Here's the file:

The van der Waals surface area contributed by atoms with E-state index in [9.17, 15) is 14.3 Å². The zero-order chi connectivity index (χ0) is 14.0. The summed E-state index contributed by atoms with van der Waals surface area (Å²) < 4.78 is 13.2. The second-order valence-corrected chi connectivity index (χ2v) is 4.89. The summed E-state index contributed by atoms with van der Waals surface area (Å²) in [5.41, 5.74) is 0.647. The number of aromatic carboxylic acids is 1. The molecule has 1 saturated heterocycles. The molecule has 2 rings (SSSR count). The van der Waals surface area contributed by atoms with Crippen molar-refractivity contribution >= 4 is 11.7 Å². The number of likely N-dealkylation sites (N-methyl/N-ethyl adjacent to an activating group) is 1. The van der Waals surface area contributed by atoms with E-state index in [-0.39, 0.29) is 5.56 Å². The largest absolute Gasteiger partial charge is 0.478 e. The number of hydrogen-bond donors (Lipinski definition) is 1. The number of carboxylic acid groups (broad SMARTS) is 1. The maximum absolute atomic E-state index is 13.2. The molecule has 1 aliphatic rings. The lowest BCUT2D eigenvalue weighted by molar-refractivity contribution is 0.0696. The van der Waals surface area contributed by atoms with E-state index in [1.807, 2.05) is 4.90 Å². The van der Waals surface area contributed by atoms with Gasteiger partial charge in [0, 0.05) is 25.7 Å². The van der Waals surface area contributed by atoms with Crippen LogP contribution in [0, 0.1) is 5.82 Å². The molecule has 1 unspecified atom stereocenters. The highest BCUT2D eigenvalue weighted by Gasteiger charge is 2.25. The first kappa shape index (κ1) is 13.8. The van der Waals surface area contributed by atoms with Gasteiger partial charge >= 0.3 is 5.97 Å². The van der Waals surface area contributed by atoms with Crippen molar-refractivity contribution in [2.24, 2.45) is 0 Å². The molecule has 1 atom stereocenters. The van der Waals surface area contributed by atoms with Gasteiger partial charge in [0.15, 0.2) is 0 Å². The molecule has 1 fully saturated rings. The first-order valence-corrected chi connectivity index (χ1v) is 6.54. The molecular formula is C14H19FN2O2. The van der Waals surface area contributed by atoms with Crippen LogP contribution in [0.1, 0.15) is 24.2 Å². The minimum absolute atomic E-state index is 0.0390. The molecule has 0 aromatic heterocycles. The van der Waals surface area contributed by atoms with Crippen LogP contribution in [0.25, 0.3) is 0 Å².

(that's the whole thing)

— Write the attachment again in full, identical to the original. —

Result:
The van der Waals surface area contributed by atoms with E-state index in [9.17, 15) is 14.3 Å². The zero-order chi connectivity index (χ0) is 14.0. The summed E-state index contributed by atoms with van der Waals surface area (Å²) < 4.78 is 13.2. The second-order valence-corrected chi connectivity index (χ2v) is 4.89. The summed E-state index contributed by atoms with van der Waals surface area (Å²) in [5.41, 5.74) is 0.647. The number of aromatic carboxylic acids is 1. The molecule has 1 saturated heterocycles. The molecule has 2 rings (SSSR count). The van der Waals surface area contributed by atoms with Crippen molar-refractivity contribution >= 4 is 11.7 Å². The number of likely N-dealkylation sites (N-methyl/N-ethyl adjacent to an activating group) is 1. The van der Waals surface area contributed by atoms with E-state index in [-0.39, 0.29) is 5.56 Å². The largest absolute Gasteiger partial charge is 0.478 e. The number of hydrogen-bond donors (Lipinski definition) is 1. The number of carboxylic acid groups (broad SMARTS) is 1. The maximum absolute atomic E-state index is 13.2. The molecule has 1 aliphatic rings. The lowest BCUT2D eigenvalue weighted by molar-refractivity contribution is 0.0696. The van der Waals surface area contributed by atoms with E-state index in [1.807, 2.05) is 4.90 Å². The van der Waals surface area contributed by atoms with Gasteiger partial charge in [0, 0.05) is 25.7 Å². The van der Waals surface area contributed by atoms with Crippen LogP contribution in [0, 0.1) is 5.82 Å². The molecule has 1 unspecified atom stereocenters. The highest BCUT2D eigenvalue weighted by Gasteiger charge is 2.25. The first kappa shape index (κ1) is 13.8. The van der Waals surface area contributed by atoms with Gasteiger partial charge >= 0.3 is 5.97 Å². The van der Waals surface area contributed by atoms with Crippen molar-refractivity contribution in [2.24, 2.45) is 0 Å². The molecule has 1 atom stereocenters. The van der Waals surface area contributed by atoms with Gasteiger partial charge in [0.15, 0.2) is 0 Å². The molecule has 1 fully saturated rings. The first-order valence-corrected chi connectivity index (χ1v) is 6.54. The molecular formula is C14H19FN2O2. The van der Waals surface area contributed by atoms with Crippen LogP contribution in [0.1, 0.15) is 24.2 Å². The minimum absolute atomic E-state index is 0.0390. The molecule has 0 aromatic heterocycles. The van der Waals surface area contributed by atoms with Crippen LogP contribution in [0.25, 0.3) is 0 Å².